The trouble is this. If you are not that good example, where will your daughters find one, and will that person be trustworthy?

 
 
PictureVisiting my son in Hawaii. (His backyard!!)
I believe in certain things, as we all do. For instance, I believe America is flawed but the greatest country on earth. I believe I am responsible for my own happiness. I believe the New England Patriots cheated in the 2000 Super Bowl. I could find many who would disagree with me on any of these beliefs. After all, a personal belief is often just an opinion, not always founded on a certainty.

Opinions come about through a combination of facts, rumors, bias, family history, country of origin, religion, convenience, experience, and that one thing that you would like to add I have not mentioned. The point is this. With this combination of factors, there is little if any likelihood that we could have the same opinions or beliefs. With that said, I’m going to tell you what this father believes about our impact, as fathers, on society.

My beliefs are mine, but the basis of my beliefs come from much research, statistical analysis, and life experience. The bottom line if you do not want to read any further is this; most societal issues have, as their root cause, a decline of the family, too often, because the father is not involved with his children--if he is around at all.

1.       I believe that too many teen aged girls get pregnant because a boy wants to prove his manhood and a young girl is looking for male approval. Both are the result of a family with issues, most often because the father is not involved.

2.       I believe crime is caused by a need for drugs, disregard of honest work, and machismo.

           a.       I believe drug use is an escape from reality and caused by peer pressure, lack of self-esteem, and lack of caring or guidance.

                      i.      I believe peer pressure is strong when there is no respected higher authority.

                      ii.      I believe lack of self-esteem is due to a lack of a support structure.

                       iii.      I believe a lack of being cared for, or lack of guidance is also due a lack of a support structure.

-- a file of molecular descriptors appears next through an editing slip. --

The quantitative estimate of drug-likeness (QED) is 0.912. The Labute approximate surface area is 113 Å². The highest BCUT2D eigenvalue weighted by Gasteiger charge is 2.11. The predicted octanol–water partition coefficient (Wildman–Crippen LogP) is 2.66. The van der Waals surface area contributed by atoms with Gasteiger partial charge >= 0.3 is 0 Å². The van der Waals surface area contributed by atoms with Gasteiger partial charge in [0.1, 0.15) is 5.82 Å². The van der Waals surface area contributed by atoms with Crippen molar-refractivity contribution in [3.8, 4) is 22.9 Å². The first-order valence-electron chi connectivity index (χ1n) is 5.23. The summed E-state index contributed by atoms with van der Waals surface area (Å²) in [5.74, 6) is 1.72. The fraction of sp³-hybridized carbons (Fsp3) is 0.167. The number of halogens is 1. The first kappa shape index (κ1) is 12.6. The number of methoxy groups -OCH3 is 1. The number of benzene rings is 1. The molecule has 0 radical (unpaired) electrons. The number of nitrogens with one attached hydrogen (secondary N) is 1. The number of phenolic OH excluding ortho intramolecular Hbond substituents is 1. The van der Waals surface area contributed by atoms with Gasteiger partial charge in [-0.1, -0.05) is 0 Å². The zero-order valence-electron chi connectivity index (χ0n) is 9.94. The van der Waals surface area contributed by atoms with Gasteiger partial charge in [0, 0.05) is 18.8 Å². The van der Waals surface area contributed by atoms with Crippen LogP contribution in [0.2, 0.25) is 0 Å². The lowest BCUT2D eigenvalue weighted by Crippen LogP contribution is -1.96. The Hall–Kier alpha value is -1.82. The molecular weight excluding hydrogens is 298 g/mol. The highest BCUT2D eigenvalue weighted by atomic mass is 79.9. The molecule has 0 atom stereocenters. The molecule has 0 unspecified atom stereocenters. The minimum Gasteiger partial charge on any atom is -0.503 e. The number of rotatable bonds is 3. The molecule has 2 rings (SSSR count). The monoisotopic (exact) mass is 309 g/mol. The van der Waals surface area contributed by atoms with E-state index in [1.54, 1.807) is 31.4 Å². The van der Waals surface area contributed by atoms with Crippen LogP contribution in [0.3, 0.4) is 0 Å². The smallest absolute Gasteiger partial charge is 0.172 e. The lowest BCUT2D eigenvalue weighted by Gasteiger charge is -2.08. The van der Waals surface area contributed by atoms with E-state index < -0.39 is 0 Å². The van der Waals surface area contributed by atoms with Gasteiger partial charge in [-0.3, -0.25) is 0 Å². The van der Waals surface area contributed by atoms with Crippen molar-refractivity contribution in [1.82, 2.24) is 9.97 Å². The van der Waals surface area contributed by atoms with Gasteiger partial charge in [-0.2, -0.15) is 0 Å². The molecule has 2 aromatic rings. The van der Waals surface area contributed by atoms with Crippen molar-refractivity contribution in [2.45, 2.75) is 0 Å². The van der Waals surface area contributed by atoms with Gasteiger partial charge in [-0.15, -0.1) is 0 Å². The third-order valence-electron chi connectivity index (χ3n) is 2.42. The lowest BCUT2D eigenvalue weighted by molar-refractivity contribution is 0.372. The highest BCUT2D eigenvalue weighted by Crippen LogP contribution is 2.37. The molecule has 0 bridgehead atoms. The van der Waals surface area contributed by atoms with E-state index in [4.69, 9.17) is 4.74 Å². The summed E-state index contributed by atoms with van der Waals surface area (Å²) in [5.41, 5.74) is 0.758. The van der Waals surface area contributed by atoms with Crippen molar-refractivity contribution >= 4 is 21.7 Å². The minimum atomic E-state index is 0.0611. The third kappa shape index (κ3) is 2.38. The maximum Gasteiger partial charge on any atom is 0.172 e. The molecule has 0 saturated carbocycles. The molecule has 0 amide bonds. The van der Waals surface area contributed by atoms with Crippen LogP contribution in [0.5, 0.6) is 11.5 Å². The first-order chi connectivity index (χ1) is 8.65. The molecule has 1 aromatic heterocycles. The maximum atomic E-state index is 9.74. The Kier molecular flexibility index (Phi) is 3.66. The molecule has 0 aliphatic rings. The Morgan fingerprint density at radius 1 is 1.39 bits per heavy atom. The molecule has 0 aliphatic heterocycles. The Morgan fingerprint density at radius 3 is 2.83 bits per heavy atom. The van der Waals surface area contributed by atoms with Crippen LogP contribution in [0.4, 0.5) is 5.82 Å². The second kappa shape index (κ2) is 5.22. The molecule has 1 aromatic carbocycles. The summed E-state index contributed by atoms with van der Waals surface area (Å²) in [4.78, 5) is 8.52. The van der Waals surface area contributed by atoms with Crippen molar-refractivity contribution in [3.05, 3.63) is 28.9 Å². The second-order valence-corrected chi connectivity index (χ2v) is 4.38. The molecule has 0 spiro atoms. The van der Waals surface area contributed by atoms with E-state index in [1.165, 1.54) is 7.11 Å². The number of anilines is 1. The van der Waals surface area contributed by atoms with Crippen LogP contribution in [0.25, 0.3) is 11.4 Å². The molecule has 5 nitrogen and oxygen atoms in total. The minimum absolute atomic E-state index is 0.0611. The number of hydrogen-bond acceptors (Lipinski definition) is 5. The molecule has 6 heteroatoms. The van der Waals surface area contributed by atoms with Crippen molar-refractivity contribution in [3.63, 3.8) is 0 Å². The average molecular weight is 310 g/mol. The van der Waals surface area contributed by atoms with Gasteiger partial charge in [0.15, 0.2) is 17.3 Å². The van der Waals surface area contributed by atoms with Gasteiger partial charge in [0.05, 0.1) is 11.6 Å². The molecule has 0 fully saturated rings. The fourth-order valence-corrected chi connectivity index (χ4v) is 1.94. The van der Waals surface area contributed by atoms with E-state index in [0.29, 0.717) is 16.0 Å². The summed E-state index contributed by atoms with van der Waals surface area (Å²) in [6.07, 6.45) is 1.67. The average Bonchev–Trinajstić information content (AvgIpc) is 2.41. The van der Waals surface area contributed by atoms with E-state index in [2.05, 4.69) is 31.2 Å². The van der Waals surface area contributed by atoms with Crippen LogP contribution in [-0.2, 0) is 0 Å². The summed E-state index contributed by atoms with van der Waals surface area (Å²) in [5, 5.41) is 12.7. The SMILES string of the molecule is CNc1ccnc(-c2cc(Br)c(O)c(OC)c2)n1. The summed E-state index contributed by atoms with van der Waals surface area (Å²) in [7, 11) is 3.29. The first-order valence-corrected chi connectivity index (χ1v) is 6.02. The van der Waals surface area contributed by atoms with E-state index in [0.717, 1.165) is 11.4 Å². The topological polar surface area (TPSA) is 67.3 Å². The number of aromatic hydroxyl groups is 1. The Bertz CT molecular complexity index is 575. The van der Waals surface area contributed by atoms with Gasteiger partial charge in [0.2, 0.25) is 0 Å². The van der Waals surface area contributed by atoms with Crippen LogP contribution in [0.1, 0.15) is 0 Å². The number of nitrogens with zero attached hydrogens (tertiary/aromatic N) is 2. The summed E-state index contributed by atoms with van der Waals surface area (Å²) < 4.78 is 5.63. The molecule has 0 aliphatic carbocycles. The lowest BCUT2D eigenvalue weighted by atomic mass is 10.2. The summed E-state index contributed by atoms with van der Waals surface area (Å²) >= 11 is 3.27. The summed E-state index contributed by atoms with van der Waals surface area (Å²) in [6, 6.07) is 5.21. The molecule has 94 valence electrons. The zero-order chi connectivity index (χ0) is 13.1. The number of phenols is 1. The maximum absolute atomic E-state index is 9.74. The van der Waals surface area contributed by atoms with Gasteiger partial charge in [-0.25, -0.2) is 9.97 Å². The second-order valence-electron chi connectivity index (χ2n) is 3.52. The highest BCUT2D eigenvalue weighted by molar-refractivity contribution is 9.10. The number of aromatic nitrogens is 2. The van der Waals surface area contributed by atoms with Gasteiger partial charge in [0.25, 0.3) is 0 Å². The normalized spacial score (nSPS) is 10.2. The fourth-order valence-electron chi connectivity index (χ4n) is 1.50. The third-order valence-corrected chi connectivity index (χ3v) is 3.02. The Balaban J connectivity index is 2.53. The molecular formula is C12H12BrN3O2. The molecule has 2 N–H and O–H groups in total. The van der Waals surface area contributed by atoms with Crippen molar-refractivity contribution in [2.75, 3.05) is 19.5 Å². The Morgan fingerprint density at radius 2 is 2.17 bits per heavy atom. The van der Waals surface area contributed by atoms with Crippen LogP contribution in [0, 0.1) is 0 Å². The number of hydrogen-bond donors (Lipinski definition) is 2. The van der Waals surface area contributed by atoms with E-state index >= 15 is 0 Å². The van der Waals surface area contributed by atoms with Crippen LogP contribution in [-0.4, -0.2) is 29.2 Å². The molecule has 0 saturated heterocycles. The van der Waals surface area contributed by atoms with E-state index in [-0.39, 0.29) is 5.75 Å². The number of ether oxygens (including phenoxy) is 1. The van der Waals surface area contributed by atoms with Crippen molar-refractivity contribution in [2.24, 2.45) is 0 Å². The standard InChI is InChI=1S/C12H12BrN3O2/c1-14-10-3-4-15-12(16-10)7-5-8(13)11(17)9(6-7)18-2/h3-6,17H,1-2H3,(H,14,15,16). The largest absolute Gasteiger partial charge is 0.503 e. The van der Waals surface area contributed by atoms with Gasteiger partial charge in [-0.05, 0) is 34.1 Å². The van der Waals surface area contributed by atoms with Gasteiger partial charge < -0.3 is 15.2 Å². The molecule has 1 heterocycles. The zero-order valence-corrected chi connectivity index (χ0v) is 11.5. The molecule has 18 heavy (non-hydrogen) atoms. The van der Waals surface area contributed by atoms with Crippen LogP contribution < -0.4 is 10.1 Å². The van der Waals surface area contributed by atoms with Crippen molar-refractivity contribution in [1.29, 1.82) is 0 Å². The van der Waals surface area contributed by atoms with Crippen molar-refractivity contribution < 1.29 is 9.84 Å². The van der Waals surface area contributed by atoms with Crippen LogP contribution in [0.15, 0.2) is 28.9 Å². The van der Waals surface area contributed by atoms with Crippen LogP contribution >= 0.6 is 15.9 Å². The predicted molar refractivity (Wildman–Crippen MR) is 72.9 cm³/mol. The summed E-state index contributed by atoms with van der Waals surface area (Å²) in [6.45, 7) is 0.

b.      I believe a disregard of honest work is due to that principle not being instilled in youth.

           c.       I believe machismo is a release all boys need, but with guidance.

           d.      All the above are largely the result of a family with issues, most often because the father is not involved.

3.       I believe poverty is often caused by family patterns, lack of education, and/or lack of incentive or pro-active habits.

          a.       Family patterns are what you may believe to be the norm--when you only do what you know and see. When a family is in despair, the cycle can continue if nothing is done to break it.

          b.      Lack of education is an obvious impediment to success.

          c.       Lack of incentive or pro-active habits can be brought about by being comfortable in your situation, not knowing how rewarding work and accomplishment can be. Welfare contributes to a lack of incentive for many.

          d.      All causes are largely the result of a family with issues, most often because the father is not involved.

4.        I believe suicides and homeless rates are higher, and drop outs from high school are more likely when families have issues, most often because the father is not involved.

5.       Here is a twist. I believe that police profiling is (for the most part) a result a statistical analysis that points to a much higher likelihood for young black male to commit a crime than, for example, an elderly white Mormon (for exaggeration). This is terribly sad for the vast majority of young Black males who are innocent victims of this methodology, whether it is formal or not. But any anger towards police should also be directed at those young Black males, who do commit crimes much more often than other demographics. If not for them, the innocents would not be victimized nearly as much.

           a.       And why do young Black males perpetrate more crimes than young white males? I believe it is because 72% are born without a father in the home compared to a much lower 28% of Caucasians that are born without a father in the home. It’s not a race problem, it’s a fatherhood problem.

           b.      Profiling is done everywhere, from advertisers, to college admissions, to warfare.

6.       I believe that:
  • Mothers, in general, are much more dedicated to their children than fathers.
  • Most children can be molded to be good citizens.
  • Adolescents need a leader, and they need a good man to be that leader.
  • All children deserve both a loving male and a loving female influence.
  • Families are in decline and we need to act in a grassroots manner to fight against it. 
  • Fatherly involvement is the key to a better society

Clearly, there are many other reasons, other causes, differing philosophies and disagreements as to why we have the societal issues we do. But can anyone deny that if the majority of families had a decent, caring, and mentoring fathers in the home, our issues would shrink into a manageable and healthy level? I hope to impact at least a few men, who will wake up and embrace this all-encompassing responsibility to their children. If all men would take this pledge, then society would then heal itself.